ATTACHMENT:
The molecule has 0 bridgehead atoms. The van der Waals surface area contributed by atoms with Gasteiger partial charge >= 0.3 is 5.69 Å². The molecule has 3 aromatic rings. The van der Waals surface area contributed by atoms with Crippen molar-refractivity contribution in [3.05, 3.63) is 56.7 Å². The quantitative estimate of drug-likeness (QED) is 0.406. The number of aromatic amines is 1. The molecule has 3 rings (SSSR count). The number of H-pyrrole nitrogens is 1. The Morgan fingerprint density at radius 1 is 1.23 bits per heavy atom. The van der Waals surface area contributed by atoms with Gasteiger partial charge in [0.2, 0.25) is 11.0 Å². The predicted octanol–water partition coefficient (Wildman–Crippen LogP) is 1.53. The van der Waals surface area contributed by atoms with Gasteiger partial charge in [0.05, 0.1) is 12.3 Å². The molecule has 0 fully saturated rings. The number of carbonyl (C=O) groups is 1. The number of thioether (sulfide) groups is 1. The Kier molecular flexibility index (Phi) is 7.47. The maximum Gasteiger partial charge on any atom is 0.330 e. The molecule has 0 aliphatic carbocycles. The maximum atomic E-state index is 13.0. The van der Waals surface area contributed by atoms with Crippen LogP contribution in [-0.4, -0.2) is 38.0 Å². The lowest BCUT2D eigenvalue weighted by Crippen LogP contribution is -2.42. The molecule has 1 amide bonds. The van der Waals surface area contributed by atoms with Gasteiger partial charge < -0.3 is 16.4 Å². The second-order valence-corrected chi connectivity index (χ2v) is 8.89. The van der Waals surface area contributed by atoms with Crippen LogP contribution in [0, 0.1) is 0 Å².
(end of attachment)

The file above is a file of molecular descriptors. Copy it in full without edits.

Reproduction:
The molecule has 0 bridgehead atoms. The van der Waals surface area contributed by atoms with Gasteiger partial charge >= 0.3 is 5.69 Å². The molecule has 3 aromatic rings. The van der Waals surface area contributed by atoms with Crippen molar-refractivity contribution in [3.05, 3.63) is 56.7 Å². The quantitative estimate of drug-likeness (QED) is 0.406. The number of aromatic amines is 1. The molecule has 3 rings (SSSR count). The number of H-pyrrole nitrogens is 1. The Morgan fingerprint density at radius 1 is 1.23 bits per heavy atom. The van der Waals surface area contributed by atoms with Gasteiger partial charge in [0.2, 0.25) is 11.0 Å². The predicted octanol–water partition coefficient (Wildman–Crippen LogP) is 1.53. The van der Waals surface area contributed by atoms with Gasteiger partial charge in [0.05, 0.1) is 12.3 Å². The molecule has 0 fully saturated rings. The number of carbonyl (C=O) groups is 1. The number of thioether (sulfide) groups is 1. The Kier molecular flexibility index (Phi) is 7.47. The maximum Gasteiger partial charge on any atom is 0.330 e. The molecule has 0 aliphatic carbocycles. The maximum atomic E-state index is 13.0. The van der Waals surface area contributed by atoms with Crippen LogP contribution in [-0.4, -0.2) is 38.0 Å². The lowest BCUT2D eigenvalue weighted by Crippen LogP contribution is -2.42. The molecule has 1 amide bonds. The van der Waals surface area contributed by atoms with Gasteiger partial charge < -0.3 is 16.4 Å². The second-order valence-corrected chi connectivity index (χ2v) is 8.89. The van der Waals surface area contributed by atoms with Crippen LogP contribution in [0, 0.1) is 0 Å².